Religion & Beliefs

Dead Jews and money

There's no way around it, death sucks.  But sometimes it sucks and sometimes it sucks MORE. Over the last decade I've gotten to see the up-close-and-personal effect of a few very BAD wills.  The kind of wills that divide families, … Read More

By / January 4, 2007

There's no way around it, death sucks.  But sometimes it sucks and sometimes it sucks MORE.

Over the last decade I've gotten to see the up-close-and-personal effect of a few very BAD wills.  The kind of wills that divide families, create silence between siblings, and leave everyone feeling abandoned, when they're already feeling horribly sad.  I've seen a remarriage that results in NO assets being left to the biological children of the departed (the trust was re-written by the new wife to leave everything to the stepkids), and I've seen a parent rewrite her will on her deathbed and intentionally SKIP her children, in an effort to "teach them a lesson".  And what I've gathered from all of this is that last-minute wills are bad, creative wills are bad, and leaving your decisions to the living is BAD.

So I got to talking about this issue with some people, and a friend suggested that the LEAST creative will is the best, because then the family will be able to blame convention instead of Gramps.  Like, "Well, I'm mad my grandma didn't leave me anything, but I guess it makes sense it all went evenly to her kids."  As opposed to situations where someone divies assets up as reward for love and devotion, or according to perceived need.  because then all hell breaks loose.

So today I wanted to see what our religion has to say about wills and inheritance.  I wanted to see if there was a "Jewish" way to break up your estate.  (so we can all blame the religion instead of our parents).  It turns out (of course) that there is… but I'm not sure you're going to like it any more than I do:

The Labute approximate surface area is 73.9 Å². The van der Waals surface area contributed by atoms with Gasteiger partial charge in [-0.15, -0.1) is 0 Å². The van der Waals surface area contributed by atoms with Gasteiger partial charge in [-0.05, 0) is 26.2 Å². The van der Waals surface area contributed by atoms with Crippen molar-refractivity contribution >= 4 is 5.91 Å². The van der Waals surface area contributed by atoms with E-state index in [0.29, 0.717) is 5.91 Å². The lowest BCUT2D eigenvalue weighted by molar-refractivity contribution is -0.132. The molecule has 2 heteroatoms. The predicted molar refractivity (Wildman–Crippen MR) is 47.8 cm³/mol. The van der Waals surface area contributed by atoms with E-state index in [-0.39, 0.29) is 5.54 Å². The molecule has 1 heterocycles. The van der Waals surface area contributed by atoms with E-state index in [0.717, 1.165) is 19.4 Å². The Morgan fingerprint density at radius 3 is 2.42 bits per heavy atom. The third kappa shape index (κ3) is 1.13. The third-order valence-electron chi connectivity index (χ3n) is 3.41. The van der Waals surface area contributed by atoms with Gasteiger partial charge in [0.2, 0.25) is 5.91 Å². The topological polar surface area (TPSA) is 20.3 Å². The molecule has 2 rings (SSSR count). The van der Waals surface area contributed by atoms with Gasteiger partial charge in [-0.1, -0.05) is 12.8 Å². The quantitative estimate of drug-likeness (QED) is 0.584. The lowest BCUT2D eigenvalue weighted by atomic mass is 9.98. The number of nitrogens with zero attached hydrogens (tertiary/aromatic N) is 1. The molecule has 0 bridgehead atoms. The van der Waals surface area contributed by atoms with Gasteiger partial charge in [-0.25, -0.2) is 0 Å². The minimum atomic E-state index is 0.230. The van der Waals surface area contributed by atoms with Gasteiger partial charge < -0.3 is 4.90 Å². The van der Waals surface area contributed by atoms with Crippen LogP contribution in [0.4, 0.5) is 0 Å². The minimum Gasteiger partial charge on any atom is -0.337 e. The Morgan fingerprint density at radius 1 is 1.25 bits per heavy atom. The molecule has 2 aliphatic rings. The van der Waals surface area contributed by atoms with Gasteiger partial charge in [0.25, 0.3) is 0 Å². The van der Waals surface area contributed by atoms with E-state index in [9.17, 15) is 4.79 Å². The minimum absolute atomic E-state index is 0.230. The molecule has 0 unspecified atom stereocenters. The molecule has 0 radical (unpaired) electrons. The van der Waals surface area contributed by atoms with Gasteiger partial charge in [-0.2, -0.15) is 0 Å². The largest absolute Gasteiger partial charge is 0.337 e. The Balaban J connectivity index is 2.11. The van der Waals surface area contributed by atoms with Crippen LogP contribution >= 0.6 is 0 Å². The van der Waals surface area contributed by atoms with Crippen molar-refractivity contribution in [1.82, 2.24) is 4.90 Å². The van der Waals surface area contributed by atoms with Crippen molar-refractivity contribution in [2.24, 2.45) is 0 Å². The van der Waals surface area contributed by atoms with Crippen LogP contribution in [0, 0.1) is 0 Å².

1. If a man dies, his possessions are divided by his sons. His wife can either take her Ketubah or can live off her husband's estate for as long as she wishes.
  2. If there is a firstborn son, he receives a double portion.
  3. The daughters are supported off their father's estate until they get married.
  4. Each daughter receives a dowry from the father's estate.
  5. If there aren't any sons, the estate passes to the daughters.
  6. If a woman dies, her husband inherits all her possessions.
  7. If she has no husband, her sons (or daughters, if there aren't any sons) inherit her possessions.
  8. If one doesn't have any children (or grand-children) the estate goes to the deceased's father.
  9. If the deceased doesn't have a father, the estate goes to the deceased's brothers (or sisters, if there aren't any brothers), or, if they are no longer alive, their descendants.

Now, that's a simplified list, since of course the talmud goes on and on about this issue.  But this list is no help at all (since I'm a girl and shit).  Shall we write an updated Jewcy version?